1858 Kiepert Map of the Gulf of Mexico, the West Indies, Central and South America

TropicalAmerica-kiepert-1858
$3,500.00
H. Kiepert's Karte des Nördlichen Tropischen America. A New Map of Tropical - America North of the Equator Comprising the West - Indies, Central - America, Mexico, New Cranada and Venezuela. - Main View
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1858 Kiepert Map of the Gulf of Mexico, the West Indies, Central and South America

TropicalAmerica-kiepert-1858

By the greatest German cartographer of the 19th century.
$3,500.00

Title


H. Kiepert's Karte des Nördlichen Tropischen America. A New Map of Tropical - America North of the Equator Comprising the West - Indies, Central - America, Mexico, New Cranada and Venezuela.
  1858 (dated)     39 x 64.5 in (99.06 x 163.83 cm)     1 : 3600000

Description


This is a large and impressive 1858 map of Florida, the Gulf of Mexico, Central America, the West Indies, and northern South America, compiled by Heinrich Kiepert, the greatest German cartographer of the 19th century. The map presents the region in detail, with color coding to differentiate between countries and a key situated in the lower left.
New Granada
Modern-day Colombia, Ecuador, Panama and Venezuela are here consolidated as the Republic of New (1831 - 1858). New Granada dealt with years of instability and even civil war due to revolts and disputes stemming from disagreements about the independence of federal states and the slavery.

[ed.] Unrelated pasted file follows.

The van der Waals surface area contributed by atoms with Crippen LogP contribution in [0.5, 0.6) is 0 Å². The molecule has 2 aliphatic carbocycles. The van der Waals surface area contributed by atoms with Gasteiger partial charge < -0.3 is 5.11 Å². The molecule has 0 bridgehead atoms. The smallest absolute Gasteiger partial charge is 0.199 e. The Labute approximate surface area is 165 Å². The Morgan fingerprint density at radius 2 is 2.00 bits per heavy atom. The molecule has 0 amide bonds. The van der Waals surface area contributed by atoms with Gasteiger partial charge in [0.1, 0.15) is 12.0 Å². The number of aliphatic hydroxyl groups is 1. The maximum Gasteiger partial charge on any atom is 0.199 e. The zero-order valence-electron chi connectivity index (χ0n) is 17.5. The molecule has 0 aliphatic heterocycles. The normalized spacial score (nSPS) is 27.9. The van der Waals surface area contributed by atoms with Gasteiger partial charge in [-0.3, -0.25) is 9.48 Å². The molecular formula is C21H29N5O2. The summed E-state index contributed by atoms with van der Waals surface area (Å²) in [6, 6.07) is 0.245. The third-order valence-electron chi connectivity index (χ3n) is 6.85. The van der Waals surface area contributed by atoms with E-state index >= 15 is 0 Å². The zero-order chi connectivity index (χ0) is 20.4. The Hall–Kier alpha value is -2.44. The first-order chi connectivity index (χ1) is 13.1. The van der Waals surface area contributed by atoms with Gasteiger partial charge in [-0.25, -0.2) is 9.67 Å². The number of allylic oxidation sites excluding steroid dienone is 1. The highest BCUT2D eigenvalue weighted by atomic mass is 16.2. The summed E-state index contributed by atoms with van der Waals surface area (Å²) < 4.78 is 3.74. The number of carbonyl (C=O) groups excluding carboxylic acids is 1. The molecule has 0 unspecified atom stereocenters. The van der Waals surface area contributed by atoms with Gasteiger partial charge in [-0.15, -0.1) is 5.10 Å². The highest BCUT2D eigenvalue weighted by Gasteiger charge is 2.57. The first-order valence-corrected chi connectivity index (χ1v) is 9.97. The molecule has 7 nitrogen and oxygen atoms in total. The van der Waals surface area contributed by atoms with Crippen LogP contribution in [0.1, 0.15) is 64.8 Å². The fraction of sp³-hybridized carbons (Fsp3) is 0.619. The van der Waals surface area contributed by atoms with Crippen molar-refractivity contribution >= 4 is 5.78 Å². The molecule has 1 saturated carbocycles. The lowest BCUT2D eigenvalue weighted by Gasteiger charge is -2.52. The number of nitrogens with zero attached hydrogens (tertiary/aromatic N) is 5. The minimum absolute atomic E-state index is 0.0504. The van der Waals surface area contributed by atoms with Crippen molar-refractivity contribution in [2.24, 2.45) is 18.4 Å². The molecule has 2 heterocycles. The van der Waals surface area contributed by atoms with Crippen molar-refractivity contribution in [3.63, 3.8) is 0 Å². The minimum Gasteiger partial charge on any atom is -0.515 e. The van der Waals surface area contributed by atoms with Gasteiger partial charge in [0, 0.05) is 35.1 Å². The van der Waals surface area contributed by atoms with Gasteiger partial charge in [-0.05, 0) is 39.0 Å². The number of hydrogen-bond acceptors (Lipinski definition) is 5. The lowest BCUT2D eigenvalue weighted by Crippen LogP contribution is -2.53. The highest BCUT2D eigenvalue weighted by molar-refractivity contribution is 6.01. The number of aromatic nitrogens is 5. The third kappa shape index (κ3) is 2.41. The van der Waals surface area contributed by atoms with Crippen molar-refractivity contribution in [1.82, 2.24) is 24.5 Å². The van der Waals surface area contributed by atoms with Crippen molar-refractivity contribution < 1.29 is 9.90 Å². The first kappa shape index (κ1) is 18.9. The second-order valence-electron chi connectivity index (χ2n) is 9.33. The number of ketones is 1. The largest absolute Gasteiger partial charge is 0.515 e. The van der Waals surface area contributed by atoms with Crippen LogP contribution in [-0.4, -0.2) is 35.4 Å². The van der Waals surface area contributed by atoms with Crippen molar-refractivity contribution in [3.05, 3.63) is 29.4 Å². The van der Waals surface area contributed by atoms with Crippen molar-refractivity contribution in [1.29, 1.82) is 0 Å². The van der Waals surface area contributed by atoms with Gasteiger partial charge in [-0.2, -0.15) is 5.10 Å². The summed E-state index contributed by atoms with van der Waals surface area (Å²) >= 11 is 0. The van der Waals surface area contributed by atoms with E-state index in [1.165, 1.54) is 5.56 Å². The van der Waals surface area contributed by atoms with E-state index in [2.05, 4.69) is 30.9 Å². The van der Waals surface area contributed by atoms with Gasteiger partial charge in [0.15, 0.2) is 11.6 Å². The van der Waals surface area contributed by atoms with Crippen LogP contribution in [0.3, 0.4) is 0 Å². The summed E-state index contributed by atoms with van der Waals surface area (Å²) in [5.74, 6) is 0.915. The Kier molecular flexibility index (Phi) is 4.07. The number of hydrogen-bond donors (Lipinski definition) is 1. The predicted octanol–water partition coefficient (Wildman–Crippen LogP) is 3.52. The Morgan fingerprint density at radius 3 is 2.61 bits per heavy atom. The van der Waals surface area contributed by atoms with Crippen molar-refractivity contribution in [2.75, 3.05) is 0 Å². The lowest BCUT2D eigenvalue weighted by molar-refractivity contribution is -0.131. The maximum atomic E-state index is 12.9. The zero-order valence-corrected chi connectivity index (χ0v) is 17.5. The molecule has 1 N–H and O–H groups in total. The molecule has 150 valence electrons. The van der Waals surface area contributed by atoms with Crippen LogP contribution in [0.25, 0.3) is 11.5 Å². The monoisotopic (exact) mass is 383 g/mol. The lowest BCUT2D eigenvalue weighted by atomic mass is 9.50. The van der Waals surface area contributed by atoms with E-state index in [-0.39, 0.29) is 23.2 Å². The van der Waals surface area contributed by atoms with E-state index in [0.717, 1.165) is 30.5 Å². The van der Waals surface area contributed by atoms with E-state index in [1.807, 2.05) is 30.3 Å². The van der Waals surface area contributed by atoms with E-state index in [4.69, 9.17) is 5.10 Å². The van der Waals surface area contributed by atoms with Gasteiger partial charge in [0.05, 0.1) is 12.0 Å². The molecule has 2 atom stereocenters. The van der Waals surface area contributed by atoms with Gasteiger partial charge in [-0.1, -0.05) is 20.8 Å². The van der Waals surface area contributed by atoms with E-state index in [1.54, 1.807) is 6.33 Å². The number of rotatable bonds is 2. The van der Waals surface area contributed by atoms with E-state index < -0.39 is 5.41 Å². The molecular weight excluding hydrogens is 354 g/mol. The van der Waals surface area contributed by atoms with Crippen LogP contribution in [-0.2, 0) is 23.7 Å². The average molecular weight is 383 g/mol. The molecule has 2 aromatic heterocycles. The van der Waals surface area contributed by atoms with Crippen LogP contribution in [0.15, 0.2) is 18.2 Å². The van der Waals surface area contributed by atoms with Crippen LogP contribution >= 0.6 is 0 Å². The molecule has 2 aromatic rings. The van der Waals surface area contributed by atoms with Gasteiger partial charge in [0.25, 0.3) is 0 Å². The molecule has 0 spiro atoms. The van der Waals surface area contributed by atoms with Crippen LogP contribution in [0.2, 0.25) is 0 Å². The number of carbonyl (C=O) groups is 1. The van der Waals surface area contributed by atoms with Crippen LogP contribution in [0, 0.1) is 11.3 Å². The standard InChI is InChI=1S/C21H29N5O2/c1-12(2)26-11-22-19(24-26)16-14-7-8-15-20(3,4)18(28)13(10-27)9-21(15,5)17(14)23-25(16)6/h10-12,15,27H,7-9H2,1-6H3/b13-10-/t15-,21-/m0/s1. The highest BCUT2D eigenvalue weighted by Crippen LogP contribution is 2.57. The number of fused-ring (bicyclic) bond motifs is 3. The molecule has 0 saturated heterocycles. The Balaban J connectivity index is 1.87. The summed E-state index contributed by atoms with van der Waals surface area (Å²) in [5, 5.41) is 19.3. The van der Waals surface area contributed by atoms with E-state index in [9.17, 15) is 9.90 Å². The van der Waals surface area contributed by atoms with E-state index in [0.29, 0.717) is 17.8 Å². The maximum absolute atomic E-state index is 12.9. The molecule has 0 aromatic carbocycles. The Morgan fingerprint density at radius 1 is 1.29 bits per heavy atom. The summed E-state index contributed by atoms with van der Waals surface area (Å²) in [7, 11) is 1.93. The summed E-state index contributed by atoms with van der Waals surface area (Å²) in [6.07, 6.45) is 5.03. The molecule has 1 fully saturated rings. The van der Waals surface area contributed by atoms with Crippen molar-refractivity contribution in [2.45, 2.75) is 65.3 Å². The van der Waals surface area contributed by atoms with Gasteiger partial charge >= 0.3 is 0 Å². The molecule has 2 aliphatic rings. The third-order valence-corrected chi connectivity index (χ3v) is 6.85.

Central Mexico
An inset in the lower left corner details central Mexico. It depicts from the Gulf of Mexico and Veracruz past Mexico City to Maravateo. This road network is illustrated, and its many cities, towns, and villages are labeled.
Sources
Kiepert includes a detailed discussion of his sources the lower left. Among his sources are works by Alexander von Humboldt, Beautemps de Beauprès, the U.S. Coast Survey, and the survey of the boundary between the U.S. and Mexico.
Publication History and Census
This map was created by Heinrich Kiepert and published by Dietrich Reimer in 1858. We note ten examples cataloged in OCLC across five entries: British Library, the Bibliothèque nationale de France, Stanford University, the Bayerische Staatsbibliothek, the Staatsbibliothek zu Berlin, and the Royal Danish Library, along with four other institutions. We have been unable to locate any history of this map on the private market.

CartographerS